The mouse hepatic cytochrome P450 (CYP) 2A5 and its human orthologue CYP2A6 catalyse the metabolism of a number of drugs and toxins, such as halothane and aflatoxin B1. The enzymes are named “Coumarin 7–hydroxylase” and “Nicotine Hydroxylase”, respectively, by virtue of their high affinity and specific activity towards these compounds. Bilirubin, the breakdown product of haem, has been suggested to be the endogenous substrate for both enzymes. Uniquely, CYP2A5 and CYP2A6 are induced during pathological conditions associated with liver injury when the function of most other CYP enzymes is compromised, which suggests an exceptional mode of regulation of the corresponding genes. Regulation of these genes is indeed complex where the promoters interact with multiple stress-activated transcription factors. The Cyp2a5 promoter contains a “stress-responding” cluster of binding motifs, which interact with major mediators of toxic insults including nuclear factor-E2 p45-related factor 2 (Nrf2) and aryl hydrocarbon receptor (AhR). These interactions are crucial in the up-regulation of the genes under stress conditions. Additionally, elevated transcription is also achieved through mRNA stabilisation mediated by interaction of the stress activated heterogenous ribonucleoprotein A1 (hnRNP A1) with the 3’UTR of the CYP2A5/CYP2A6 mRNA. The up-regulation via enhanced transcription combined with mRNA stabilisation, as seen in some of the stress situations, leads to a particularly strong, fast and persistent response. This review brings together knowledge obtained from studies in our laboratories and others’ on regulation of Cyp2a5/CYP2A6 genes in response to toxic insults and toxicological significance of their catalytic activities that may provide clues to a functional role of the enzymes in relation to liver toxicity.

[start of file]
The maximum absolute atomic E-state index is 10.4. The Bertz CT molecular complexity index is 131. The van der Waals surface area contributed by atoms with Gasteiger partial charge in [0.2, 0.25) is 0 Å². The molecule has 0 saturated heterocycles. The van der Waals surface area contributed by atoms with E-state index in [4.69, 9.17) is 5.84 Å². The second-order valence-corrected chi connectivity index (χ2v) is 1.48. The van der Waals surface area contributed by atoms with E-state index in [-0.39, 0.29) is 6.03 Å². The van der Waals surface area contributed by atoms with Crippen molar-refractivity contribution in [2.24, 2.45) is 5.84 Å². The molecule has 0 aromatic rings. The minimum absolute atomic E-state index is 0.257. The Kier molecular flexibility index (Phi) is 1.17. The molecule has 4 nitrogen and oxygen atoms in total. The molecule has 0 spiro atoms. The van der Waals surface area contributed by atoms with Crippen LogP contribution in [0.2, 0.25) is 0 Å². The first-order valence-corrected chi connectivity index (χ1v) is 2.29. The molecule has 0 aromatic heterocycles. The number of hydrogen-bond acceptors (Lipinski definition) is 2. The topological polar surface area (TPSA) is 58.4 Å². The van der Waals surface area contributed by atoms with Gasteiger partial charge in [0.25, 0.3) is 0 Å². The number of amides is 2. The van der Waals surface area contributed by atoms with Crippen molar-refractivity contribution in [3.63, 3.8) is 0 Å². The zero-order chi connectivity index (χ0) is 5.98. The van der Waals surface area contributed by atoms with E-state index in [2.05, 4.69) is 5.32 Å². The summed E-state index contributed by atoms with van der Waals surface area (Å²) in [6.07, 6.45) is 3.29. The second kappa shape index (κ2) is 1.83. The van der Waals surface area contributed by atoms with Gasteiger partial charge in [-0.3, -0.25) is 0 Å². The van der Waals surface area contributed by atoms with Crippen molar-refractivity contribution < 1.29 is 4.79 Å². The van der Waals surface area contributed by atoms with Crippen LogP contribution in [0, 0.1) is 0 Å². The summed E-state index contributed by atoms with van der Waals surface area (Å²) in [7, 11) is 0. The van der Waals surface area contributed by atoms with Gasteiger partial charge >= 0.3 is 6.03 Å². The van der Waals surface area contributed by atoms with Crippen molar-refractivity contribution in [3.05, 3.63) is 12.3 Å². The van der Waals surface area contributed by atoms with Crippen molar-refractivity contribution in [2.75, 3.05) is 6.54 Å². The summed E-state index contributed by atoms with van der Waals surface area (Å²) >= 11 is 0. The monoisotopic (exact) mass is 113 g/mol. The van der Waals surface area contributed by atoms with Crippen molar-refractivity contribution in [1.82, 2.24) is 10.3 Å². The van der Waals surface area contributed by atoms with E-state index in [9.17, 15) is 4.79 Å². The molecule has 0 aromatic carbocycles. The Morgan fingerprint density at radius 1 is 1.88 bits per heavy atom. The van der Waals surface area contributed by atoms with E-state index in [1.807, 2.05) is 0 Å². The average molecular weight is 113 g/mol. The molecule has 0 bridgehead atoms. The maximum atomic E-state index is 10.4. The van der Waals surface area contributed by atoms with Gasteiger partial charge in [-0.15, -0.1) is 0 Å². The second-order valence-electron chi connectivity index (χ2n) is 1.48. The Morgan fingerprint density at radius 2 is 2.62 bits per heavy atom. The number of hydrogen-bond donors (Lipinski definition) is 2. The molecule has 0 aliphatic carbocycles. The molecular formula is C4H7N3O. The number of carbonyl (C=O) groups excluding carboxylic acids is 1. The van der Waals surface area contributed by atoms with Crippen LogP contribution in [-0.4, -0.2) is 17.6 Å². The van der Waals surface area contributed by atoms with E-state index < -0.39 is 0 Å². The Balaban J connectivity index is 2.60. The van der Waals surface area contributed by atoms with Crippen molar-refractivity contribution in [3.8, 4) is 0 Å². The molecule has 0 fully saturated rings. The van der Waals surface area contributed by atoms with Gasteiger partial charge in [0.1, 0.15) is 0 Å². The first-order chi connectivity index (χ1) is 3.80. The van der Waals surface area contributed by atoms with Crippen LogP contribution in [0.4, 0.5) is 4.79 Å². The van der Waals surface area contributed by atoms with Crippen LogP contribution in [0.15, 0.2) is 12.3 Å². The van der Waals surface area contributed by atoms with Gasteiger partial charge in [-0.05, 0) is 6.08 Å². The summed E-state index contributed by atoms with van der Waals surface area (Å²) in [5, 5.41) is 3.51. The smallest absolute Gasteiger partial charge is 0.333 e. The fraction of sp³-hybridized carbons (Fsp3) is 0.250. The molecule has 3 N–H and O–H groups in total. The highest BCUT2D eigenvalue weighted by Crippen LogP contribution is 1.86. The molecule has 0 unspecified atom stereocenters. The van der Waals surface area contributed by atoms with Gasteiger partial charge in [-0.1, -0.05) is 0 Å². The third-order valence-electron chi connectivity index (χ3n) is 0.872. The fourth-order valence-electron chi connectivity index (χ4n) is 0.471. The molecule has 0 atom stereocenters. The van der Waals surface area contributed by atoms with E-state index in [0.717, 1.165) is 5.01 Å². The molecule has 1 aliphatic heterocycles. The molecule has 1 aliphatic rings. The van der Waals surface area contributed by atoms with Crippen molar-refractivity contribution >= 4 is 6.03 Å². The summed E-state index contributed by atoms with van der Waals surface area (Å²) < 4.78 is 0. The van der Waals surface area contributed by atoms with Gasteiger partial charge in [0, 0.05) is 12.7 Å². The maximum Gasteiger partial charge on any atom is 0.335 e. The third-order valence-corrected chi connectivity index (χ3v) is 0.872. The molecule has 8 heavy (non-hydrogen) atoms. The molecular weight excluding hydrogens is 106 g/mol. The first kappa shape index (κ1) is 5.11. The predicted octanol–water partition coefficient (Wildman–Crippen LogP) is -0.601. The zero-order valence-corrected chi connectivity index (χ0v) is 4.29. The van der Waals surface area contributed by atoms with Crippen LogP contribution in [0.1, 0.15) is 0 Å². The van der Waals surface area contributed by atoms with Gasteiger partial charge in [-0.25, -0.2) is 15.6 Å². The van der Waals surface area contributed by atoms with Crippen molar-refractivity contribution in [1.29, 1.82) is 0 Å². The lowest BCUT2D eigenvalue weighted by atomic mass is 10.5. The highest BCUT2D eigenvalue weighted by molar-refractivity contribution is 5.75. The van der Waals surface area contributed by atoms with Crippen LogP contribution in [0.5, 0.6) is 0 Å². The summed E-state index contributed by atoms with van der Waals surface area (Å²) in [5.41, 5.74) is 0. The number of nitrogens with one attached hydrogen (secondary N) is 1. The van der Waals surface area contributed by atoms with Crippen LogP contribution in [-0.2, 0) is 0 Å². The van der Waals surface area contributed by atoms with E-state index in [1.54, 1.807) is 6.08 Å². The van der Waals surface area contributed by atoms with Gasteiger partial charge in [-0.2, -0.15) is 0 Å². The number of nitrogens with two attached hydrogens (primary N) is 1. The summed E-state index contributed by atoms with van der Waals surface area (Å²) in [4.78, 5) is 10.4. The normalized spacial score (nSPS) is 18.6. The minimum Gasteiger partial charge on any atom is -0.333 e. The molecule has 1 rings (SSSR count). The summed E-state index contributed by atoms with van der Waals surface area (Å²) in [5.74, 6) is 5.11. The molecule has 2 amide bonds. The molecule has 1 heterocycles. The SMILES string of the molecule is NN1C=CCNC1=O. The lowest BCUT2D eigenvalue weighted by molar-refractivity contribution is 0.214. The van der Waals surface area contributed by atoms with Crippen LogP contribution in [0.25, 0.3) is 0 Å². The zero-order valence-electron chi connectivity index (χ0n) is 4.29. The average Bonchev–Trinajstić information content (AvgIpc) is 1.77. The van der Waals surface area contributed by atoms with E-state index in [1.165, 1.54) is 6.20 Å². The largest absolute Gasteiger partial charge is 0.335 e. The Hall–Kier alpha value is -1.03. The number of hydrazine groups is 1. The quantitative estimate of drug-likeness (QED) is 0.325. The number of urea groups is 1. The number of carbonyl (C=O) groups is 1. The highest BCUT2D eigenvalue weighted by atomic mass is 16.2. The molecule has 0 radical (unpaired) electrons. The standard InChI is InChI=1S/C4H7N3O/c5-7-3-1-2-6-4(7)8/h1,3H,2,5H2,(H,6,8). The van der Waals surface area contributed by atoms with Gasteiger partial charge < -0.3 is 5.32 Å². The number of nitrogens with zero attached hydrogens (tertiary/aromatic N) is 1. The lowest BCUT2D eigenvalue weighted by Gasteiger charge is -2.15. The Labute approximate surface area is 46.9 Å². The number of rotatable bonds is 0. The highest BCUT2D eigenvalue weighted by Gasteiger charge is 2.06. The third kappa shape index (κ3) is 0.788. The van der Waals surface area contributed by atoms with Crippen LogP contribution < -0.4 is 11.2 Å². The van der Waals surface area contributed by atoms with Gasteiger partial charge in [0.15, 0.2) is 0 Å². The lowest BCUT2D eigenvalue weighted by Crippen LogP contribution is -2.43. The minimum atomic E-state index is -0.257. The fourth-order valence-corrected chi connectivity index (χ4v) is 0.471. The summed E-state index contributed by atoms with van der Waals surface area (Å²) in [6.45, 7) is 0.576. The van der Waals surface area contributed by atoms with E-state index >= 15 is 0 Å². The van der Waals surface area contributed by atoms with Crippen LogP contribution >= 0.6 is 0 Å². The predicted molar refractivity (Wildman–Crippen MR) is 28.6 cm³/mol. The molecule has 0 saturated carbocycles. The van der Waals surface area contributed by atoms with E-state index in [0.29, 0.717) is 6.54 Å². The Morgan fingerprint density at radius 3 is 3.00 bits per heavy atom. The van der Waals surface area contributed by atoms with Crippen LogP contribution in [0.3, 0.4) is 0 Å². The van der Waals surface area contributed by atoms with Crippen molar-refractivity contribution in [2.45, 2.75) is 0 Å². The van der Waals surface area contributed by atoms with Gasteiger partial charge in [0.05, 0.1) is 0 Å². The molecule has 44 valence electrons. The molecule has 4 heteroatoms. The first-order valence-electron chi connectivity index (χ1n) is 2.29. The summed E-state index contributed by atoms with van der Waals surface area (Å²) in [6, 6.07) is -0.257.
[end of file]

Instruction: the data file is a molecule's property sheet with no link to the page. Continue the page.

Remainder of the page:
Keywords: CYP2A5, CYP2A6, hepatotoxicity, gene regulation, AhR, Nrf2, hnRNP A1, PGC-1α, oxidative stress